last updated April 2013
Revealing dioxin’s cellular sabotage
New research reveals how certain environmental toxins exert their effects by tagging specific target proteins for destruction
Although most signaling factors require physical transportation across the cellular plasma membrane, some — including sex hormones and certain environmental contaminants — are fat-soluble and can readily penetrate the membrane.
These compounds subsequently interact with receptors present within the cell, forming complexes that can modulate gene activity. This is mediated in part by direct regulation of gene transcription, but recent work from
The researchers focused their study on the arylhydrocarbon receptor (AhR), which binds dioxin — a highly toxic industrial pollutant known to influence sex hormone signaling. Surprisingly, they found that dioxin lowers levels of estrogen receptor protein without affecting gene activity; instead, the dioxin-AhR complex appears to directly induce degradation of the protein itself.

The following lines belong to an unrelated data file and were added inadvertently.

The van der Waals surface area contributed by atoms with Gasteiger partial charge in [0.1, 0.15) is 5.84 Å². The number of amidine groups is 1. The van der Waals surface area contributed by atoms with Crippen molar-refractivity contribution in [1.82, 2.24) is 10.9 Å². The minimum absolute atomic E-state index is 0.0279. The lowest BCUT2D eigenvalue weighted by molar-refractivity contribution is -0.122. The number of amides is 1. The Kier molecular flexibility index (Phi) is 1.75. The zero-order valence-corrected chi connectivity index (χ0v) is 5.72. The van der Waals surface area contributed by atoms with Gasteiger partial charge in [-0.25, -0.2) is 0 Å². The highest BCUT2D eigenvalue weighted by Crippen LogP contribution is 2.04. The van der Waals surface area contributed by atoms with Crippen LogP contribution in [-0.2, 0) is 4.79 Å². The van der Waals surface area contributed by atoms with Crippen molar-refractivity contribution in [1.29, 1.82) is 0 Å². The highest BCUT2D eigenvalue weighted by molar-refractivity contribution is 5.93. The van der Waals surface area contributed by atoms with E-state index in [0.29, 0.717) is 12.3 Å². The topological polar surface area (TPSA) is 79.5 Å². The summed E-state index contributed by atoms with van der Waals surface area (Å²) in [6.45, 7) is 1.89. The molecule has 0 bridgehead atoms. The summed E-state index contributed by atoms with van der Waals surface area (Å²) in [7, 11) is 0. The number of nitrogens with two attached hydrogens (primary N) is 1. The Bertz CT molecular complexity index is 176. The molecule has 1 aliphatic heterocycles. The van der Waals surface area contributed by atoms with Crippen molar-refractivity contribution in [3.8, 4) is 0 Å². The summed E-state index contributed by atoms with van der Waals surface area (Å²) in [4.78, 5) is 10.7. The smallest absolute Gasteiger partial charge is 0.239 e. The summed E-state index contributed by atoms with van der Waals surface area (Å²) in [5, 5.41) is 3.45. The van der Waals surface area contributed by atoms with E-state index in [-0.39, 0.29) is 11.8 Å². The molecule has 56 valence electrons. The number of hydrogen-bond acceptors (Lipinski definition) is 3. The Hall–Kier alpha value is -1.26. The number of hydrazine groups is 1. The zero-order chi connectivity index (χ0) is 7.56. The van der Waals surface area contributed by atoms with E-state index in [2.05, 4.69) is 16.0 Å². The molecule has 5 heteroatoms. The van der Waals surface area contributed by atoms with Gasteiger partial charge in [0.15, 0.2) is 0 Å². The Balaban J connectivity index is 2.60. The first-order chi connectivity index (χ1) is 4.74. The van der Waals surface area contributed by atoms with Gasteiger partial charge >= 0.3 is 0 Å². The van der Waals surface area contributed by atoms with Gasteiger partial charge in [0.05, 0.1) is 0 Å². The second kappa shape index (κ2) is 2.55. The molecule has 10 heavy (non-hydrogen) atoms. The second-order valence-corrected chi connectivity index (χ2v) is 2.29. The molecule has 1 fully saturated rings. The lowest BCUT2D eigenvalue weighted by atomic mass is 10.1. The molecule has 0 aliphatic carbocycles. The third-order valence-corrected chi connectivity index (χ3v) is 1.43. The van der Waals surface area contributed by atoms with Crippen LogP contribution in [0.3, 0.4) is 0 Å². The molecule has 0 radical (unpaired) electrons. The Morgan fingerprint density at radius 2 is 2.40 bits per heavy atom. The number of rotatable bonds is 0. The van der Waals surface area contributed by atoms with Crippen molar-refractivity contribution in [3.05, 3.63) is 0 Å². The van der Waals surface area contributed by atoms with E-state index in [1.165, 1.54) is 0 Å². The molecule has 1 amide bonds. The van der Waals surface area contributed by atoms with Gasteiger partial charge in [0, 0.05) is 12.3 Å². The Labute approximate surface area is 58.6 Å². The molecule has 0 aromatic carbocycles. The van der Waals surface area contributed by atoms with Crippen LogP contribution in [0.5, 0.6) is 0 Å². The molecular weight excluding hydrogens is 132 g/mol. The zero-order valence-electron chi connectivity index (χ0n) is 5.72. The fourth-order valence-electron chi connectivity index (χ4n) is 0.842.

Closer analysis revealed that AhR acts as an ubiquitin ligase, a class of enzymes that physically marks specific proteins for destruction — in this case, steroid sex hormone receptors. In addition to providing a new perspective on the effects of dioxin exposure, these findings may reveal an additional means by which fat-soluble signaling factors can affect protein levels beyond merely switching genes on or off.